Smokey is a published author and a native Texan. He was the keynote poet at the Texas Independence Festival and was voted 2014 Poet of the Year by the Grandbury Texas Independence Day Committee. He and his wife Suze live just south of Houston where he also works as a ranch hand at Habitat For Horses, a horse rescue ranch near Galveston.
Smokey Culver's book, A Wrap And A Hooey is available on Amazon. Here is the editorial review as it appears on Amazon:
"Smokey Culver grew up in Pasadena and Southeast Texas. He is a member of Academy of Western Artists and Western Music Association. You can find Smokey’s work in Cowboy Poetry Press, Houston Count courier, Habitat for Horses Website, Bar D Ranch, Poolville Post (Poolville, Texas), and he presented at the Texas Independence Day Celebration at the Courthouse in Granbury. He was also published in Unbridled (Cowboy Poetry Press). Smokey was also a Finalist in the 2014 NFR Cowboy Poetry Contest in Las Vegas, and he was named the 2013 Poet of the Year at the Texas Independence Day Celebration at the Courthouse in Granbury, Texas."
A cowgirl who was born into three generations of cattle ranchers in northern California, Teresa says, "The ranch has been gone for some years now, but it still lives and breathes in my blood. I love everything about the cowboy/cowgirl way of life. Everything I write, I have lived or know a lot about.”
After living a good part of her life in Montana and raising three children, Teresa has moved back to California and now lives outside of a small rodeo town. She is working on a poetry book and will have several poems published this fall.
A Cowgirl's Poetic Journey
By Teresa Parisi - Herrin
Teresa announced her column to the world on August 30th, 2014 as a guest on B.J Rickard's Internet radio show "Stall 13."
Click on the boot to listen to the interview and hear her read one of her poems titled "Her Silent Gaze."
"Cowboy Poetry" by Smokey Culver
"The Lonesome Cowboy"
An accomplished archer of national repute, Richard Womack has also written four novels about the Texas Rangers and countless cowboy poems. He currently lives in San Antonio.
Western Novels By Texas Author
Non Stop Action of The Texas Rangers
Thank you to BJ Rickard for his permission to clip this interview from his radio show. Click on his picture to the right to go to his FB page. >>>>>
Click on the boot to listen to the radio show interview >>>>>
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Smokey has once again been written up for his efforts at Habitat For Horses. This was posted 03-01-15. Click the button below. I'll bet Paco is waiting to say 'Mornin y'all.
Teresa’s poems are inspired by her experiences and love of the Western way of life. She has a unique ability to make people laugh and touch their hearts.
She comes from farming and ranching families of Texas and has empathy for the agricultural industries and the people who make their lives in it. Her material reflects a desire to preserve her heritage and share a female’s perspective on living the cowboy way.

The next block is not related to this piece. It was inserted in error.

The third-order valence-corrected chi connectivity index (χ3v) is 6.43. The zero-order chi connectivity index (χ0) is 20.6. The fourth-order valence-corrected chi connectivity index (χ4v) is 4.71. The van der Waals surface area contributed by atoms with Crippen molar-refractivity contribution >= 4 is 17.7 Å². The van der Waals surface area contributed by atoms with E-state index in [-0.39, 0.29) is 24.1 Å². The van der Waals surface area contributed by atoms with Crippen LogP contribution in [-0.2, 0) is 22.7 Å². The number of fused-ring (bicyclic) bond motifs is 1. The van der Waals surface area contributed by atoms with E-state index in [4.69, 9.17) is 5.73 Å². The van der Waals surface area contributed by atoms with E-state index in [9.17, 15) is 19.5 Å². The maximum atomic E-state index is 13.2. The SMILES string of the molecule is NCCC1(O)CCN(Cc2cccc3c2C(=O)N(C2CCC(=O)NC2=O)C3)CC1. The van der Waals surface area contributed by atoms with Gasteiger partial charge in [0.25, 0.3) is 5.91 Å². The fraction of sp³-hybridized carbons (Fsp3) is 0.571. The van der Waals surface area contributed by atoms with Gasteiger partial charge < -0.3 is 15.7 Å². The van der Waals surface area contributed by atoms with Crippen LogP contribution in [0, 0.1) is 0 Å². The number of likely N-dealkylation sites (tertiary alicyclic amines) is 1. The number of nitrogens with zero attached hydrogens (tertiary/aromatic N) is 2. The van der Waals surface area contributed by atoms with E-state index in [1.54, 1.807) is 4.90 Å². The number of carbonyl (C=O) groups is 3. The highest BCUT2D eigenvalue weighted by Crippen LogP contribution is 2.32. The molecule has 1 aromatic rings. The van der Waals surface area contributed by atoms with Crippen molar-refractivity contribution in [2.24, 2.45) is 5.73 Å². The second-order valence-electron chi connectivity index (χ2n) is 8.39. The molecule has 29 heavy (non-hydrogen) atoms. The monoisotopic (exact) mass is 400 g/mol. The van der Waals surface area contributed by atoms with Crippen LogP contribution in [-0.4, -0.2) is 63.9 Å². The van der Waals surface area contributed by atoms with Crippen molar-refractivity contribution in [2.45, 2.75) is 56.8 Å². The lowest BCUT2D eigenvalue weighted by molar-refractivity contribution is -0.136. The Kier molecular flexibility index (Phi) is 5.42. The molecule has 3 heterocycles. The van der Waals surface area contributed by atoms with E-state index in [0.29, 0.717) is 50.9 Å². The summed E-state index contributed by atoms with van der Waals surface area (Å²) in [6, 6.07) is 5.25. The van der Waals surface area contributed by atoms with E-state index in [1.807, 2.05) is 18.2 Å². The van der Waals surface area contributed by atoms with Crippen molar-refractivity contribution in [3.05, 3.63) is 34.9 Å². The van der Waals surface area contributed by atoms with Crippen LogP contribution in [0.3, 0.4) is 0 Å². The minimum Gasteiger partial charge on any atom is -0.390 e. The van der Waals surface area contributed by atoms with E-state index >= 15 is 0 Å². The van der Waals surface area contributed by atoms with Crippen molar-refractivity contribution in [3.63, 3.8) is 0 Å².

In 2010 the Academy of Western Artists named her the Cowgirl Poet of the Year. In 2014, 2013 and 2009 she was in the Top 5 nominees at the Western Music Association for Female Poet of the Year and her CD's, were nominated and in the Top 5 for Poetry CD of the Year.
Poppa Mac (Geoff Mackay), is the founder and past president of The Canadian Rodeo Wranglers Association, and can be found working in rodeo arenas throughout Western Canada. In recent years, he has spent time entertaining rodeo audiences with his antics and stories as Poppa Mac the Rodeo Clown.
Poppa Mac has been entertaining audiences at trail rides, rodeos, cowboy churches, concerts and cowboy gatherings all over Western Canada and several States. His writing style reflects his outlook on life. Poppa Mac’s poems are written from his experiences and have an honesty that only someone who has lived the cowboy life could capture.
Publisher's Note: If you know Poppa Mac or just want to give him a welcome, leave him a note in the guestbook on the PS page.
David Hansford, also known as Two-Bit-Pete, makes his home in Fort Worth, and spends much of his spare time in the historic Fort Worth Stockyards. There, he and other like-minded members of a re-enactment group work to preserve, portray and “capture the spirit of the old west cowboy” as it was in the late 1800’s. Even though he is somewhat new to reciting in public, his comfortable style and dry humor make his cowboy poetry fun and entertaining. For the last two years David has presented classic and tradition cowboy poetry at events such as the Durango Cowboy Poetry Gathering, Cowboy Campfire Tales at the Fort Worth Stock Show and various Red Stegall events. He is also a regular performer at the Cowtown Opry in Fort Worth.
While David does not write or recite much of his own poetry, he has chosen to master the art of delivery in the character of Two-Bit-Pete, so while you might care to read the words if they are posted, it is suggested that you listen to the recorded presentations taken from his latest CD titled, “Cowboy Classics.” This is really the only way to appreciate this inspiring performer.
Teresa's Newest CD, "The Calf Book is now available for purchase on her website. Her other two CD's are also available.
Teresa has decided to allow another of her poet friends to take her spot on this page, but it's difficult to say "good-bye" to a friend, so we will continue to monitor her activities and schedules as best as we can. While no one can replace her, her spot is being surrendered to David Hansford.
Written by S. Omar Barker - Recited by Two Bit Pete
Grab your copy of this new CD by messaging David on Facebook, or sending an e-mail to email@example.com or calling and leaving a message at 214-912-7221. The price is $17.64 which includes shipping.
Visit his website by clicking the logo.
Poppa Mac's newest book is available at Amazon. You can get to Amazon by clicking the book cover.
A Poem From Richard Womack
Poppa Mac™ ©2015
Tales From My Side of The Chutes
Photo: Kirk Sides / Houston Chronicle
Getting More And More Famous Every Day
Smokey Culver Named Poet Laureate of Pasadena, Texas
Poetry From the Fence Post
by Greg Bade
It seems everywhere I look there is a rodeo going on in September, so this month's poems are about rodeo. Be sure to look at the rodeo photographs provided by Skye Clark on the P.S. Page.